The origins of the band go back to the late 1960’s. From 1967 to 1974, the band went through numerous name changes and musician lineups. It was in 1974, when The Outlaws began opening up for Lynyrd Skynyrd that they received their big musical break. Legendary record executive Clive Davis was in the audiences and instantly signed them to his new label Arista Records. The Outlaws would become the first band signed to Arista. From that point on the band would become one of the most loved southern rock bands of the decade. From 1975 to 2102, the band would release 12 studio albums. The Outlaws have also released a string of live albums. The 1978 two record set Bring It Back Alive is one of the greatest live rock and roll records ever released. Their latest live record was just recently released in 2016 entitled Legacy Live. If you don’t know the Outlaws, we hope this Outlaws Songs list turns you onto them. And if you were a big fan, well than let us know which ones we should have listed that we did not have room for.
# 10 – Gunsmoke
There is no better way to start out our Top 10 Outlaws songs list than with a song that shows off the dueling guitar work of this great band. While we love the lead vocals and brilliant harmonies on this one, its the great dual guitar sols that occurs half way through the song that sealed the deal for us on The Outlaws song “Gunsmoke.” And lets not forget the great guitar work at the end of the song.
# 9 – Song For You
“A Song For You,” was released on The Outlaws debut album The Outlaws in 1975. It appeared as the second track on the album behind “There Goes Another Love Song,” making for a great one two opening song punch. Lead vocals on the song were sung by founding member Hughie Thomasson.
# 8 – Cry Some More
The Outlaws song “Cry Some More,” was released on their 1979 album Playing To Win. Southern Rock still enjoyed great success in the late 70s and proved to be a great alternative to the countless disco songs and new wave music that dominated FM and AM radio at the end of the decade. Bands like The Outlaws, Charlie Daniels Band, and the Marshall Tucker Band filled arenas across the county and continued to grow fans in what we now call the Classic Rock Era.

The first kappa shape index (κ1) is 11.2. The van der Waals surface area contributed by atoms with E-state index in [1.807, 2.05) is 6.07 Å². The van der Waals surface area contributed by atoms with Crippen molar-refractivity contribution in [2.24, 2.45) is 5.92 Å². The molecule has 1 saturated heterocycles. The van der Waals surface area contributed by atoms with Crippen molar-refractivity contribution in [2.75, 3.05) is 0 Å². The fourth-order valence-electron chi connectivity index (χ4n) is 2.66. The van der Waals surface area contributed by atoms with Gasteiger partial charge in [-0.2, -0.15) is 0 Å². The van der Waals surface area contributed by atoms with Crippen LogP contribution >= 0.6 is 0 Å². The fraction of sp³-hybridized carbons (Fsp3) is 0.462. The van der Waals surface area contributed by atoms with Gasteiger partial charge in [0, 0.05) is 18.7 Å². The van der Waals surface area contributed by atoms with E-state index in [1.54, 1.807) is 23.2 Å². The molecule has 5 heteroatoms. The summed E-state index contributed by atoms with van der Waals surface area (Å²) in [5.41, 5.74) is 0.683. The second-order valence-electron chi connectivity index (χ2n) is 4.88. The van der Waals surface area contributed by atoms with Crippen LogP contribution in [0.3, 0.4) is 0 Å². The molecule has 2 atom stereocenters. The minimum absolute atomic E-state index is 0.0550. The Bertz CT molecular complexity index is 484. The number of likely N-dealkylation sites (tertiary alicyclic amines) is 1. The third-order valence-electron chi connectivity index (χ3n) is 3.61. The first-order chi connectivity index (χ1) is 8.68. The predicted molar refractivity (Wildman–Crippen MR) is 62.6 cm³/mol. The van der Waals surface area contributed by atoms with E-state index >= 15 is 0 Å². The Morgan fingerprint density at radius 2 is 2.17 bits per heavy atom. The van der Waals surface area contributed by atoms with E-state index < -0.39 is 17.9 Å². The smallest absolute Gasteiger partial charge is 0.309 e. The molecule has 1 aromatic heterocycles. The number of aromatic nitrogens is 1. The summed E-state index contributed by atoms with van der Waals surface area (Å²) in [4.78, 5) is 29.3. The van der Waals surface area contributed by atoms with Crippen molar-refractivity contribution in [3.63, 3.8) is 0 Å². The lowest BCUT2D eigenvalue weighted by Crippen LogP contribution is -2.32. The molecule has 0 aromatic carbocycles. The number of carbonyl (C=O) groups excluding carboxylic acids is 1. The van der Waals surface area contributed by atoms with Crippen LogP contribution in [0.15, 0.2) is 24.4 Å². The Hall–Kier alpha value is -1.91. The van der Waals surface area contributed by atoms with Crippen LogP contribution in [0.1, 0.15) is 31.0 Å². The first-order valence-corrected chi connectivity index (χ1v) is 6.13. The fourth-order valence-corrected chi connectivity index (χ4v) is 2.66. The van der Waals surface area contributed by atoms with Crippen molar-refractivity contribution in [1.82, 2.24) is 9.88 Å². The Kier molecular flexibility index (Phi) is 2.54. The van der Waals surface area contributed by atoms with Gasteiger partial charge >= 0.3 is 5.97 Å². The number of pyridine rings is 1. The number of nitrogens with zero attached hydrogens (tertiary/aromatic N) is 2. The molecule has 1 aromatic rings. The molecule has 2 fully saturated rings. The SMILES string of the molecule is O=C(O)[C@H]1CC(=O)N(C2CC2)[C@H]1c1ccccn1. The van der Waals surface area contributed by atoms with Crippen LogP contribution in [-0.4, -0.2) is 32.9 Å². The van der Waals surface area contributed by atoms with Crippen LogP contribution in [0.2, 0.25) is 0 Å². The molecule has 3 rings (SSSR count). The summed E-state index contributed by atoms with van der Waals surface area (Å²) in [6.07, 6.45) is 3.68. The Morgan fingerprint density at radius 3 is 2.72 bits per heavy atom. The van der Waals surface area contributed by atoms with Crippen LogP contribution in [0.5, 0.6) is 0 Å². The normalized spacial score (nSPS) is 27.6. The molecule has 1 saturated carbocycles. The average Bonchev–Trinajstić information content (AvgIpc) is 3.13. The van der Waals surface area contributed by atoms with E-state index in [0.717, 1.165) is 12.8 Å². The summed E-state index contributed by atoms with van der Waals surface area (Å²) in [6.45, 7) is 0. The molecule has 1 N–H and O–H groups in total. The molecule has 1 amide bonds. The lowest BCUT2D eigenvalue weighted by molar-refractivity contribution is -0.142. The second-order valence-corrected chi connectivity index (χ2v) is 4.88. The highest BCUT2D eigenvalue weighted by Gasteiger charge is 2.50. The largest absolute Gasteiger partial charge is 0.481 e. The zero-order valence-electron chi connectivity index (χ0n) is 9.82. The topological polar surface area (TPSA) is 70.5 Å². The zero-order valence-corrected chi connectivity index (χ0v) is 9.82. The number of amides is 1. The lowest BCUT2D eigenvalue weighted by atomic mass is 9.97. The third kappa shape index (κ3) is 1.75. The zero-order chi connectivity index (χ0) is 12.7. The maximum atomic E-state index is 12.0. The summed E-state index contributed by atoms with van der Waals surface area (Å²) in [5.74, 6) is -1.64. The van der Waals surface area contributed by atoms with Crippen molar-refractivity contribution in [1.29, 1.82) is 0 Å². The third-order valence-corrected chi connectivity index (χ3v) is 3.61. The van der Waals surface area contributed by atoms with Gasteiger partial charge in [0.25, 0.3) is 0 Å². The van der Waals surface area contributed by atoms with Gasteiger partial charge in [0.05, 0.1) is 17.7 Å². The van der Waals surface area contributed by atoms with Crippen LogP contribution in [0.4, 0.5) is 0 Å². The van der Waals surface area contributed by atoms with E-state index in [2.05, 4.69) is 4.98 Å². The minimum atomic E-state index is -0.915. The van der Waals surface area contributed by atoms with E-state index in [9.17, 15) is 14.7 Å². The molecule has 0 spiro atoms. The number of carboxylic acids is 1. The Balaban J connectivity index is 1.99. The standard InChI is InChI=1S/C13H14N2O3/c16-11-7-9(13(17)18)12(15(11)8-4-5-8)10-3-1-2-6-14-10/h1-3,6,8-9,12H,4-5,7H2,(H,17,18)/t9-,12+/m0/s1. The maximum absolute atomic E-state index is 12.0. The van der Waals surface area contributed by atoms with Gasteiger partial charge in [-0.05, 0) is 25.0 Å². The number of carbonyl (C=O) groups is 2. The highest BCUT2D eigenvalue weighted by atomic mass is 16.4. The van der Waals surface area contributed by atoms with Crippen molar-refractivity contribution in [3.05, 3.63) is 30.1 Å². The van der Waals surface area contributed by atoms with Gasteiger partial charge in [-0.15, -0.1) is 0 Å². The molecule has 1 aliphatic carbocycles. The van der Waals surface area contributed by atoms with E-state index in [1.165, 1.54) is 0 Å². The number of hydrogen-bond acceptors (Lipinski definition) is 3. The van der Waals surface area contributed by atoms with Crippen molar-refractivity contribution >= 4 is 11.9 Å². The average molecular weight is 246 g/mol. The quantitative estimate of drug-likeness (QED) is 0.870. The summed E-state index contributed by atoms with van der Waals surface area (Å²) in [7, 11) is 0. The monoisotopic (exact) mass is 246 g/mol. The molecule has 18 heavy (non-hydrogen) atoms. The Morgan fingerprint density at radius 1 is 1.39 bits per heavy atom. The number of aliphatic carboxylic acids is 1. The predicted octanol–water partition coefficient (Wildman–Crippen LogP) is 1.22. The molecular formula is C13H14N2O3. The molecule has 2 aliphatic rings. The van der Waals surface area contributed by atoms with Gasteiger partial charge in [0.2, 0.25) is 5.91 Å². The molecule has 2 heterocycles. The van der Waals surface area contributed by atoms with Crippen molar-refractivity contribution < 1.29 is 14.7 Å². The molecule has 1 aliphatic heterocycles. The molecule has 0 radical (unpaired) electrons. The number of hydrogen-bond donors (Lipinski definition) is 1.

# 7 – Freeborn Man
“Freeborn Man,” stands as one of The Outlaws most progressive songs. A great hook, cool rhythmic guitar playing and sweet Eagles style vocals cemented this one as a fan favorite. The rhythm change in the middle of the song echoed the instrumental style of The Allman Brothers Band classic “In Memory of Elizabeth Reed.” The song was released on The Outlaws classic album Lady In Waiting.
# 6 – Dregs Fall To The Wicked
The Outlaws song “Dregs Fall To The Wicked,” was probably one of the heaviest songs the band ever recorded. The song’s minor key verses were augmented by some great dark and blistering guitar solos. The song was released on their great 1994 album Diablo Canyon. The record featured guest performances by pianist Billy Powell and guitarist Gary Rossington. Both musicians were members of the original Lynyrd Skynyrd Band. Right in the middle of the Seattle Invasion and popular grunge movement, The Outlaws released on of the best Southern Rock albums of the decade.
# 5 – Breaker-Breaker
Nothing better than a great Southern Rock song starting out with some beautiful acapella vocal harmonies. The song shifted into a sweet acoustically strummed pop county styled arrangement that just fit perfectly on AM and FM 1970’s radio. The song was issued on the band’s second album Lady In Waiting which was released in May of 1976.
# 4 – Hurry Sundown
The second this one began, you knew it was the Outlaws. The band had a distinct dual guitar sound that separated them from some of the other Southern Rock bands at the time. An amazing chorus that has since become one of the most memorable the band has ever composed. The song was released on their 1977 album Hurry Sundown.
# 3 – Ghost Riders in the Sky
Just think about what a brilliant title “Ghost Riders In The Sky,” was. The band followed up the title with a musical masterpiece that was inspired by multiple musical genres. The song’s beautiful acoustic guitar opening segued into one of the classic rock era’s most iconic guitar lines of all time. The song “Ghost Riders in the Sky,” was released on the band’s Ghost Riders album. The album was issued in 1980.
# 2 – There Goes Another Love Song
“There Goes Another Loves Song,” is a tune that is simply pop county rock perfection. Its hard to capture all those genres perfectly in one song, but The Outlaws did it on this one. This great track was released on the band’s debut album in 1975 entitled The Outlaws. The song opened the album and was the lead off single that introduced the rock and roll world to the band The Outlaws.
# 1 – Green Grass and High Tides Forever
The 1970’s were the decade of the long extended southern rock jam. Don’t get us wrong , there were extended rock jams based of all rock formats. However, there was something about the southern rock extended jam that resonated powerfully on FM radio. The Allman Brothers Band had many,but their most famous could be argued was “In Memory Of Elizabeth Reed.” There can be no arguing about the popularity of Lynyrd Skynyrd’s Freebird which is perhaps the most famous live recording of all time. And than there is the Outlaws brilliant extend jam song “Green Grass and High Tides Forever.” Songs like that, just simply define what 1970’s rock was all about.
An Essential Look At The Outlaws Top 10 Songs
Written by Skip Anderson